Benefits Of Blended eLearning Environment And 3 Types Of Learning Approaches

A review of the research indicates that information and communication technology used in the classroom decreases student barriers to learning and improves student achievement. Garrison and Kanuka (2004) reported that students achieved better in online learning environments compared to traditional classroom only environments. Other benefits achieved by blended eLearning environments included better student attitudes toward content and student satisfaction with delivery of instruction and learning compared to traditional only formats. Overall, the reviewed literature and research supports using computer technology, social media, and Web2.0 applications to increase student participation, motivation, and ultimately increasing student achievement.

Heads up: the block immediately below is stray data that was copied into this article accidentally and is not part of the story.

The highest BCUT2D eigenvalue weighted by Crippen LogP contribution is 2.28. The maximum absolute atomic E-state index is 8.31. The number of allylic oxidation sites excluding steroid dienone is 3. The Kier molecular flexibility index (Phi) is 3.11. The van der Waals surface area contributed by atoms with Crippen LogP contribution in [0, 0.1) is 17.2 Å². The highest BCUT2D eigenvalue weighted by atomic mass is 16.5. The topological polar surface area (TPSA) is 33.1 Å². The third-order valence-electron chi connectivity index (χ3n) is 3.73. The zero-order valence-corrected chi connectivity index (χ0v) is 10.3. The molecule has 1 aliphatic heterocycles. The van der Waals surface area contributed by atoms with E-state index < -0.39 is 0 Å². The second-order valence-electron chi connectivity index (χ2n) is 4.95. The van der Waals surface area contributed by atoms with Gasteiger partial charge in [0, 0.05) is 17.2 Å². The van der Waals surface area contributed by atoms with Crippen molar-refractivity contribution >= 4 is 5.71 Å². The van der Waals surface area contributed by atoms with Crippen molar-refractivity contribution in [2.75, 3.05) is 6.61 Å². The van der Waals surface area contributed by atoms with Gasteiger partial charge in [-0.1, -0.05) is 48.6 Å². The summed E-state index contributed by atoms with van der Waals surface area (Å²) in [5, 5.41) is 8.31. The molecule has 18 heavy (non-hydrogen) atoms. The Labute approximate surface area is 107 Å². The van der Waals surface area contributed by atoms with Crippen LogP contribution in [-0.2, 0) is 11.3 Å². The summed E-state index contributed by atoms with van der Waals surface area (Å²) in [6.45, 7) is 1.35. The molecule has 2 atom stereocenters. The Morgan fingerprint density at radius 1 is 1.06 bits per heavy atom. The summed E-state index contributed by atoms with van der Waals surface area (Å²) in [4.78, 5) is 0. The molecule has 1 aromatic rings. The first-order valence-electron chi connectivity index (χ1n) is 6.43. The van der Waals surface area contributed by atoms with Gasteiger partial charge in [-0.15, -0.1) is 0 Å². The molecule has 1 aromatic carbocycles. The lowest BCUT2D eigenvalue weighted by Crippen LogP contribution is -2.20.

Through the use of asynchronous and synchronous learning strategies, computer technology, and Web2.0 online applications embedded in the K12 public curriculum the school system can make available a technologically rich blended learning environment. With this new learning methodology the school system will be able to offer three different types of learning and teaching approaches to education that will optimize and increase student achievement with little financial implications: Traditional classroom, blended classroom, and online only learning. It is this new overall approach to teaching and learning that will drive teacher excellence and increase student achievement in ABC school system. The ABC school system will serve its technologically savvy and internet native students better, preparing them for college and/or a career ready world in the 21st century, with the implementation of these three learning approaches to education.